Using Management Strategy Evaluation to address problems arising as a result of competing users of the South African horse mackerel resource

Master Thesis


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University of Cape Town

The Cape horse mackerel (Trachurus trachurus capensis) has traditionally made an important contribution to the South African fishing industry and is a key component of the Benguela ecosystem. This thesis concerns the assessment and management of the South African horse mackerel resource. It starts with a brief review of the biology of the Cape horse mackerel and the history of the fishery, as well as of the Management Strategy Evaluation approach, which was applied in this work. Assessments of the horse mackerel resource are currently undertaken through the combined efforts of the Demersal and Pelagic Scientific Working Groups (SWGs) of the South African Department of Agriculture, Forestry and Fisheries (DAFF). A joint effort is required because the resource is available to multiple fisheries: as directed catch to the midwater trawl fishery and as bycatch to the demersal trawl and pelagic purse-seine fisheries. Management of the resources complicated by differences in the age-structures of the horse mackerel caught in each of these three fisheries. The data available for the assessments are described, including the details of their collection and processing. Four age-structured production models (each reflecting different assumptions about the horse mackerel resource) are fitted to those data using the maximum-likelihood estimation method, and are used to provide assessments. Estimates of the current status of the stock indicate that it is healthy, putting it well above its Maximum Sustainable Yield (MSY) level. For the directed midwater fishery, MSY is estimated to be in the region of 50 000-100 000 tonnes per annum. However, the results of constant catch projections suggest that there is a pronounced yield-per-recruit effect, with even small bycatches of juvenile horse mackerel in the pelagic fishery having a pronounced negative effect on the level of a catches in the midwater fishery that can be sustained.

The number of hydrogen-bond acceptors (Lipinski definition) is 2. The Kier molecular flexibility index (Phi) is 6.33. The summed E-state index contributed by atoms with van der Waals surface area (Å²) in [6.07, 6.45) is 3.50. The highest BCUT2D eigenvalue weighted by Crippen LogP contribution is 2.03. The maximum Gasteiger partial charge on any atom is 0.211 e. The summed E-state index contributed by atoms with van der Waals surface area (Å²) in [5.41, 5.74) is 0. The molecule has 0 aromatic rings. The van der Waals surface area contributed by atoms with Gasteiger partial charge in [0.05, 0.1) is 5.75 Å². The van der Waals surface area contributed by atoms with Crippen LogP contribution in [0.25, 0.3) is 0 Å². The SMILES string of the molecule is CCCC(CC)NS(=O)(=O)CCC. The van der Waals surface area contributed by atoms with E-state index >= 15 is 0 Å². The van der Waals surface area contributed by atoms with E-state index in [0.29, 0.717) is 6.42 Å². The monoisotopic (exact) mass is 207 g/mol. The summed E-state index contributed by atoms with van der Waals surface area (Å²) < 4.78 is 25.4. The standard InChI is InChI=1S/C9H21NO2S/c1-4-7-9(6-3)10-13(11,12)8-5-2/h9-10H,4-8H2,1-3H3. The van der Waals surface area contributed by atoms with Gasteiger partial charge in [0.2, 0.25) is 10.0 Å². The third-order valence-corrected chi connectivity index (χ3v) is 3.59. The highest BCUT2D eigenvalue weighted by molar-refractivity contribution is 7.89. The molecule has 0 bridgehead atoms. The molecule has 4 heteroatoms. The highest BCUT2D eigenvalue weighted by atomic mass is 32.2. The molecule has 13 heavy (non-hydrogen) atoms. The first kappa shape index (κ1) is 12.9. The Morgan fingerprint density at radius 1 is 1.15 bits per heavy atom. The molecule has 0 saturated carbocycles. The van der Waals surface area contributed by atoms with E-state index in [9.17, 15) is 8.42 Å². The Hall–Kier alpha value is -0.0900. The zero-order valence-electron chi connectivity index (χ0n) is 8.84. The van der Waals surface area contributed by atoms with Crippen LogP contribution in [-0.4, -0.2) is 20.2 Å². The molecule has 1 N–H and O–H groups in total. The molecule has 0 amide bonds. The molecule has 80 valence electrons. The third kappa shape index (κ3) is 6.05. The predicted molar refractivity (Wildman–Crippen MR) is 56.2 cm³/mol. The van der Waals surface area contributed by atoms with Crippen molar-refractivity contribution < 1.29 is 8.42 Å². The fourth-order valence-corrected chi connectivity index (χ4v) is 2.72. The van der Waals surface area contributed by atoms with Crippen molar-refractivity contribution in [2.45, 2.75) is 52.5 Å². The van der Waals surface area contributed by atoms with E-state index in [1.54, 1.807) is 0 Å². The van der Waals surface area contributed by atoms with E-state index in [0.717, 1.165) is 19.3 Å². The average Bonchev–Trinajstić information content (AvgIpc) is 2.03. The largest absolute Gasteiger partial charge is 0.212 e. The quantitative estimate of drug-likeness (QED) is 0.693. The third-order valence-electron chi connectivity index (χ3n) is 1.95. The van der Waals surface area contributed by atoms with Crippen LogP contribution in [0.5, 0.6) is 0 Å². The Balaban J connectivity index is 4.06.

Includes bibliographical references.